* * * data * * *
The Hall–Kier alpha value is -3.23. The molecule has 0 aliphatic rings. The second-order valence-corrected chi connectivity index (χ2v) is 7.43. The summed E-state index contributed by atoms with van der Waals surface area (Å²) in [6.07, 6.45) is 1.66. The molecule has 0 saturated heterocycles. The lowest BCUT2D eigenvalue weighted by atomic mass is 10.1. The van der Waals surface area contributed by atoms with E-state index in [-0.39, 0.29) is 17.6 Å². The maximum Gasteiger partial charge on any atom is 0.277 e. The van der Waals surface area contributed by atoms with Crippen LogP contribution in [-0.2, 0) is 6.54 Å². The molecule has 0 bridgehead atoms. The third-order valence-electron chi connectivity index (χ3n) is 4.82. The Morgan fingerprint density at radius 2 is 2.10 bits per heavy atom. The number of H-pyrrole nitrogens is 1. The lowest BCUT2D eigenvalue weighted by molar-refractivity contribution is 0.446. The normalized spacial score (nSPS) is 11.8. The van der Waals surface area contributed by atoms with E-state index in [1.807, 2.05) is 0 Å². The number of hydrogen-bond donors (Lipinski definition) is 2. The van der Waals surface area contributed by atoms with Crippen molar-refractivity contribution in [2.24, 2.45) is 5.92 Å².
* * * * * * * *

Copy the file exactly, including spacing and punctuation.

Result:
The Hall–Kier alpha value is -3.23. The molecule has 0 aliphatic rings. The second-order valence-corrected chi connectivity index (χ2v) is 7.43. The summed E-state index contributed by atoms with van der Waals surface area (Å²) in [6.07, 6.45) is 1.66. The molecule has 0 saturated heterocycles. The lowest BCUT2D eigenvalue weighted by atomic mass is 10.1. The van der Waals surface area contributed by atoms with E-state index in [-0.39, 0.29) is 17.6 Å². The maximum Gasteiger partial charge on any atom is 0.277 e. The van der Waals surface area contributed by atoms with Crippen LogP contribution in [-0.2, 0) is 6.54 Å². The molecule has 0 bridgehead atoms. The third-order valence-electron chi connectivity index (χ3n) is 4.82. The Morgan fingerprint density at radius 2 is 2.10 bits per heavy atom. The number of H-pyrrole nitrogens is 1. The lowest BCUT2D eigenvalue weighted by molar-refractivity contribution is 0.446. The normalized spacial score (nSPS) is 11.8. The van der Waals surface area contributed by atoms with E-state index in [1.807, 2.05) is 0 Å². The number of hydrogen-bond donors (Lipinski definition) is 2. The van der Waals surface area contributed by atoms with Crippen molar-refractivity contribution in [2.24, 2.45) is 5.92 Å².